Archive for the ‘Church Militant/Kingdom of God 1900s’ Category

O Lord of Every Shining Constellation   1 comment

Above:  Ursa Major

Image in the Public Domain

Text by Albert H. Bayly (1901-1984)

Text Source = The Hymn Book of the Anglican Church of Canada and the United Church of Canada (1971)

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O Lord of every shining constellation

that wheels in splendour through the midnight sky:

grant us thy Spirit’s true illumination

to read the secrets of thy work on high.

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And thou who mad’st the atom’s hidden forces,

whose laws its mighty energies fulfil:

teach us, to whom thou giv’st such rich resources,

in all we use, to serve thy holy will.

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O Life, awaking life in cell and tissue,

from flower to bud, from beast to brain of man:

O help us trace, from birth to final issue,

the sure unfolding of thine ageless plan.

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Thou who hast stamped thine image on thy creatures,

and though they marred that image, lov’st them still:

uplift our eyes to Christ, that in his features

we may discern the beauty of thy will.

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Great Lord of nature, shaping and renewing,

who mad’st us more than nature’s sons to be:

help us to tread, thy grace our souls enduing,

the road to life and immortality.

Lord of All Good   1 comment

Above:  An Offering Plate

Image Source = ForestWander

Text by Albert F. Bayly (1901-1984)

Hymn Source = The Hymn Book of the Anglican Church of Canada and the United Church of Canada (1971)

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Lord of all good, our gifts we bring to thee,

use them thy holy purpose to fulfil,

tokens of love and pledges they shall be

that our whole life is offered to thy will.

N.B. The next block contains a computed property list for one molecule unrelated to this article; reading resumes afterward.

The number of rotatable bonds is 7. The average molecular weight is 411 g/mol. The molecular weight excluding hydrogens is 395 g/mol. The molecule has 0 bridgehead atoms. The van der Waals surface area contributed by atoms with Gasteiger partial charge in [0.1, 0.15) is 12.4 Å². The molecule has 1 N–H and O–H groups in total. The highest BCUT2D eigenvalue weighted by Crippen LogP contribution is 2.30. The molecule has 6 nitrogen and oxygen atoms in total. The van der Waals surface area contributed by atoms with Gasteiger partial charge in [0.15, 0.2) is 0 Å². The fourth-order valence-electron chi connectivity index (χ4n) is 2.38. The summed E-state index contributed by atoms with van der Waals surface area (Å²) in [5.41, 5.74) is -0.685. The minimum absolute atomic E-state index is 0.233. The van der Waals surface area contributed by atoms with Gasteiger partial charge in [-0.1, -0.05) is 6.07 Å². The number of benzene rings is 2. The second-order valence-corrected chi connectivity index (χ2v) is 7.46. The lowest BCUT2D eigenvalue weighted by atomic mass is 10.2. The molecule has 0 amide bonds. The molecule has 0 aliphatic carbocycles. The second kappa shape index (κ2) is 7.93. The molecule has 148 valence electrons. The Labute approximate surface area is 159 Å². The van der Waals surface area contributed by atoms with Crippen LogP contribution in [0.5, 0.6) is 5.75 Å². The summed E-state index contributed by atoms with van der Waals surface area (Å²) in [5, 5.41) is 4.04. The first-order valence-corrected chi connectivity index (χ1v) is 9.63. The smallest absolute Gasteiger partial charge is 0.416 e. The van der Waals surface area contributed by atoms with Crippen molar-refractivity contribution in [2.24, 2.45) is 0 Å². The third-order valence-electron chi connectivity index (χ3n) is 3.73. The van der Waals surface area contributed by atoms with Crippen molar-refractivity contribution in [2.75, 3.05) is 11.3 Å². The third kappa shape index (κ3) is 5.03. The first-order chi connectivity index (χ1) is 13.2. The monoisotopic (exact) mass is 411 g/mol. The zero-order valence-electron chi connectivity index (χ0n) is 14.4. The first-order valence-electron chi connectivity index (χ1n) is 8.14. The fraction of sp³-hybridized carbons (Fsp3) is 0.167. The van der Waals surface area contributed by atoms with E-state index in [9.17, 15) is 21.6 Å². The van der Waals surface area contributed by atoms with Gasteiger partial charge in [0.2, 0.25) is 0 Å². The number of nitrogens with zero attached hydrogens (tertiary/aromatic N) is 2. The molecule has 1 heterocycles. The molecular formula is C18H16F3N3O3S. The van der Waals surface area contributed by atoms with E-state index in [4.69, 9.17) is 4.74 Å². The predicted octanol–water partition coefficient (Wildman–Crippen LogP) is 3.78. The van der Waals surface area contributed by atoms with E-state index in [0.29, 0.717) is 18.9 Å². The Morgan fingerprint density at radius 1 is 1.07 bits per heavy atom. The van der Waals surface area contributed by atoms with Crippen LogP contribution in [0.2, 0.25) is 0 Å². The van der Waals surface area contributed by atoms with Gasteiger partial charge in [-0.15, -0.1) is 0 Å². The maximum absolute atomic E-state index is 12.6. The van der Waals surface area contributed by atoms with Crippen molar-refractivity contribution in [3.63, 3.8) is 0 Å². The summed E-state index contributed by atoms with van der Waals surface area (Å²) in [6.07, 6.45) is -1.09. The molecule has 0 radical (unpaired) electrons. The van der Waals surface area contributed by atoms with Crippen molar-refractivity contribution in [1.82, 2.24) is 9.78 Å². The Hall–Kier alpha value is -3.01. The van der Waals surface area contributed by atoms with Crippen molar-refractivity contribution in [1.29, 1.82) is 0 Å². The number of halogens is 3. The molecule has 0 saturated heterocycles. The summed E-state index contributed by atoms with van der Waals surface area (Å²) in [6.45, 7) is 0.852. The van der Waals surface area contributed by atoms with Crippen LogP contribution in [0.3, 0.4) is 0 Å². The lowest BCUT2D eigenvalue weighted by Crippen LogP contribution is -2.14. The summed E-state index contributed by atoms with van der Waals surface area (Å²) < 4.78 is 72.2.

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We give our mind to understand thy ways,

hands, eyes, and voice to serve thy great design;

heart with the flame of thine own love ablaze,

till for thy glory all our powers combine.

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Father, whose bounty all creation shows,

Christ, by whose willing sacrifice we live,

Spirit, from whom all life in fullness flows,

to thee with grateful hearts ourselves we give.

Saviour, Who Didst Healing Give   2 comments

Above:  Icon of St. Luke

Image in the Public Domain

Text (1905) by Hardwicke Drummond Rawnsley (1851-1920)

Hymn Source = The English Hymnal (1906), The Church of England

A hymn for the Feast of St. Luke the Evangelist (October 18)

I detect a theme of medical missions, one of Rawnsley’s favorite causes.

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Saviour, who didst healing give,

Still in power go before us;

Thou through death didst bid men live,

Unto fuller life restore us;

Strengthen from thee the fainting found,

Deaf men heard, the blind went seeing;

At thy touch was banished sickness,

And the leper felt new being.

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Thou didst work thy deeds of old

Through the loving hands of others;

Still thy mercies manifold

Bless men by thy hands of brothers;

Angels still before thy face

Go, sweet health to brothers bringing;

Still, hearts glow to tell his praises

With whose name the Church is ringing.

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Loved physician! for his word

Lo, the Gospel page burns brighter,

Mission servant of the Lord,

Painter true, and perfect writer;

Saviour, of thy bounty send

Such as Luke of Gospel story,

Friends to all in body’s prison

Till the sufferers see thy glory.

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Father, Whose Will is Life and Good   3 comments

Above:  World Map, 1898

Image in the Public Domain

Text (published in 1922) by Hardwicke Drummond Rawnsley (1851-1920)

Hymn Source = The Methodist Hymnal (1935), the Methodist Episcopal Church; the Methodist Episcopal Church, South; and the Methodist Protestant Church

A hymn about medical missions

The Methodist Hymnal (1935) is the only hymnal in my collection to have (1) all five stanzas and (2) the unaltered text of this hymn.

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Father, whose will is life and good

For all of mortal breath

Bind strong the bond of brotherhood

Of those who fight with death.

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Empower the hands and hearts and wills